Tredegar school worker used charity cash to pay drug dealer
A teaching assistant stole money raised at her school for charity to pay off her son's drug debt, a hearing has been told.
Caroline Hannigan collected £287 for the British Heart Foundation at Glanhowy Primary School in Tredegar, Blaenau Gwent, in February 2015.
But she used the money to pay drug dealers after her son was threatened.
Mrs Hannigan told a fitness to practise committee hearing in Cardiff she was "deeply remorseful".
Mrs Hannigan, who had worked at the school in various roles for 23 years, was arrested after she admitted to her head teacher that she had never passed on the money to the British Heart Foundation.
The hearing was told she was given a 12-month conditional discharge after admitting theft by an employee at Caerphilly Magistrates' Court in February 2016.
Mrs Hannigan, who had qualified as a teaching assistant in 2009, raised the money at a school cross country event.
The hearing was told Mrs Hannigan asked head teacher Rebecca Fowler if she could raise money for the British Heart Foundation because it was a cause close to her heart as her daughter has a heart defect.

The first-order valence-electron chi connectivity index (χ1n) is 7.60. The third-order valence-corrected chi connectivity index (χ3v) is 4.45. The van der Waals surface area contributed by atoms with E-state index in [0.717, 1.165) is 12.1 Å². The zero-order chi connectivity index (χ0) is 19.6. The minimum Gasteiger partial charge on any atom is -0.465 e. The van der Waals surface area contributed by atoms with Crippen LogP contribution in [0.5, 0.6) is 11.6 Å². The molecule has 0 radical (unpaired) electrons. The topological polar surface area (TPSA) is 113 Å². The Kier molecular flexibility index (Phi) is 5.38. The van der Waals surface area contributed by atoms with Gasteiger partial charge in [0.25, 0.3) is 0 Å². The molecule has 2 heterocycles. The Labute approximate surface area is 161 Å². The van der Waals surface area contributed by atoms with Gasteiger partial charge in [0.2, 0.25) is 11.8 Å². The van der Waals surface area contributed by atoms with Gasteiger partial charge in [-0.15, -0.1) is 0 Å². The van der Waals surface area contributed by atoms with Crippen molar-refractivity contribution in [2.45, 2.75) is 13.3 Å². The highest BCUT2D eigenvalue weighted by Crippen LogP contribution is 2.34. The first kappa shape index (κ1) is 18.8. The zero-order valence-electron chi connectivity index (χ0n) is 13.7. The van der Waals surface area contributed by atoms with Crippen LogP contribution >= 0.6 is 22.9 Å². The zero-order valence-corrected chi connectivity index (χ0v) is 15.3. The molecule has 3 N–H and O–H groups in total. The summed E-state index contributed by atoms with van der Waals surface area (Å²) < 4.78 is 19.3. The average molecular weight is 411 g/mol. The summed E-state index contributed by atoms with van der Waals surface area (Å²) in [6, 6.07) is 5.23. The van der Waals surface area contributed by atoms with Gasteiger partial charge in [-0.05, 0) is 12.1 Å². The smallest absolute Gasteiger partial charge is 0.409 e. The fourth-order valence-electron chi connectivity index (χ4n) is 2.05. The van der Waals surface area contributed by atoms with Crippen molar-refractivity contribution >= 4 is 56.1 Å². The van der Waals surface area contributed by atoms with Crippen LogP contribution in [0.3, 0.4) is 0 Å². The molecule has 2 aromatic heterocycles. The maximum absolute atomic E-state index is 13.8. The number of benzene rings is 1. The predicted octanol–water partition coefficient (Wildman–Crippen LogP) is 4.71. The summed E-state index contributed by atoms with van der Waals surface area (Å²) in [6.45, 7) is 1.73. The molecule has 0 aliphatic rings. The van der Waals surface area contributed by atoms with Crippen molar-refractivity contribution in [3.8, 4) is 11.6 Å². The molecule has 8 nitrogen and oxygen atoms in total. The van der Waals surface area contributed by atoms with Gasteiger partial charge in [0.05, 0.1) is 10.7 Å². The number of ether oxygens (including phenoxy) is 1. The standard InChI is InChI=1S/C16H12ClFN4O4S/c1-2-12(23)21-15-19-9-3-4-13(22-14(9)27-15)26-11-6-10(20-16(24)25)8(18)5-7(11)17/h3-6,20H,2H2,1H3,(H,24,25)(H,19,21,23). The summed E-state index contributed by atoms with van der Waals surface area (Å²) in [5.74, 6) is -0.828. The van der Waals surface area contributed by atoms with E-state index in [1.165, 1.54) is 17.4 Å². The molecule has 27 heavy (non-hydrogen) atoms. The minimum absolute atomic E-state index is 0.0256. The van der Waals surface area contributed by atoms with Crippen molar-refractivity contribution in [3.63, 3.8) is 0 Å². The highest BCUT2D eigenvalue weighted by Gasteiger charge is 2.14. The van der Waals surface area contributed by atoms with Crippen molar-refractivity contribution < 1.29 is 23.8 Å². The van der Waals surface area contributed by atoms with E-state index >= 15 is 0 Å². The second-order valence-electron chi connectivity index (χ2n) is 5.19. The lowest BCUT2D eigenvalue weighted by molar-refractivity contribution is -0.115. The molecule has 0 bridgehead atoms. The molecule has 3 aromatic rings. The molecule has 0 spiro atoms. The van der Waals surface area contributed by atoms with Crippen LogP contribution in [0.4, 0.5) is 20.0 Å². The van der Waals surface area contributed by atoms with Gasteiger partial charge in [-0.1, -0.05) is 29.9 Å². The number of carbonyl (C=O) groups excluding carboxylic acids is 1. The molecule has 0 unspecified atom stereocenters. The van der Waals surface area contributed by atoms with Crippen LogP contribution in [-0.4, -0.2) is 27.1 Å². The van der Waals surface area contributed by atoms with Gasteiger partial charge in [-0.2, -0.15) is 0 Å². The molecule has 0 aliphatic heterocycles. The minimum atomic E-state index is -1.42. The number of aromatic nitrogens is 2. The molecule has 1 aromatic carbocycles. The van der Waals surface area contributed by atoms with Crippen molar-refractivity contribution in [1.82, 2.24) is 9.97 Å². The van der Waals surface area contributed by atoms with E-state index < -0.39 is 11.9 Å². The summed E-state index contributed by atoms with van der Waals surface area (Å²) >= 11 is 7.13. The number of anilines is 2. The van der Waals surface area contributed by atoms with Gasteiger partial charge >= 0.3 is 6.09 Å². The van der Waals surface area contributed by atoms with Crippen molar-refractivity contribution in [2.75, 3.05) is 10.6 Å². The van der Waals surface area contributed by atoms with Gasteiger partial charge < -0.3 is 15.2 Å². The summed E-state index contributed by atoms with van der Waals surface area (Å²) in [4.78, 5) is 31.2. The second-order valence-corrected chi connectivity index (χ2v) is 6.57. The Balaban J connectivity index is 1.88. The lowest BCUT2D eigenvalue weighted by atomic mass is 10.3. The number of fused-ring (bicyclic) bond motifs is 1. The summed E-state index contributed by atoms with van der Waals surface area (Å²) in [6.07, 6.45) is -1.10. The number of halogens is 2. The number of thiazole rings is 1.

When Mrs Fowler questioned what happened to the money in November 2015, Mrs Hannigan insisted she had given it to the charity.
But when Mrs Fowler asked to see a receipt, Mrs Hannigan confessed and the police were called.
Mrs Hannigan said she acted "on the spur of the moment out of fright".
She said she took the money home after missing the bank on the day of the fundraising event.
Instead, she said she stored the cash in a bag in her wardrobe, intending to pay it into the bank on the Saturday.
But that night, there was banging on both her front and back doors and two men demanded £500 towards a £1,000 drug debt owed by her 31-year-old son, who was living with her.
Mrs Hannigan told the hearing: "They made no qualms about what would happen to me [if they did not get the money].
"They threatened to hurt me and my son.
"They said if I phoned the police or anything, things would happen like your house would burn down, people would disappear."
Mrs Hannigan said her son was at the house at the time but she would not let him speak to the men as she was frightened for him. Instead, she got the money from the fundraising and made it up to £300.
She said the drug dealers accepted that sum on condition she paid off the rest of the debt at the end of the month.
Sarah Maunder, who carried out an independent investigation, told the panel: "Caroline Hannigan panicked when drug dealers turned up at her house threatening her son with violence."
She added Mrs Hannigan was "incredibly remorseful" and wanted to return to her job as she had a "deep connection" with the school.
Mrs Hannigan, who has left Glanhowy Primary and is now working as a supply teaching assistant, admits unacceptable professional misconduct.
The hearing was told she had since paid the money to the British Heart Foundation.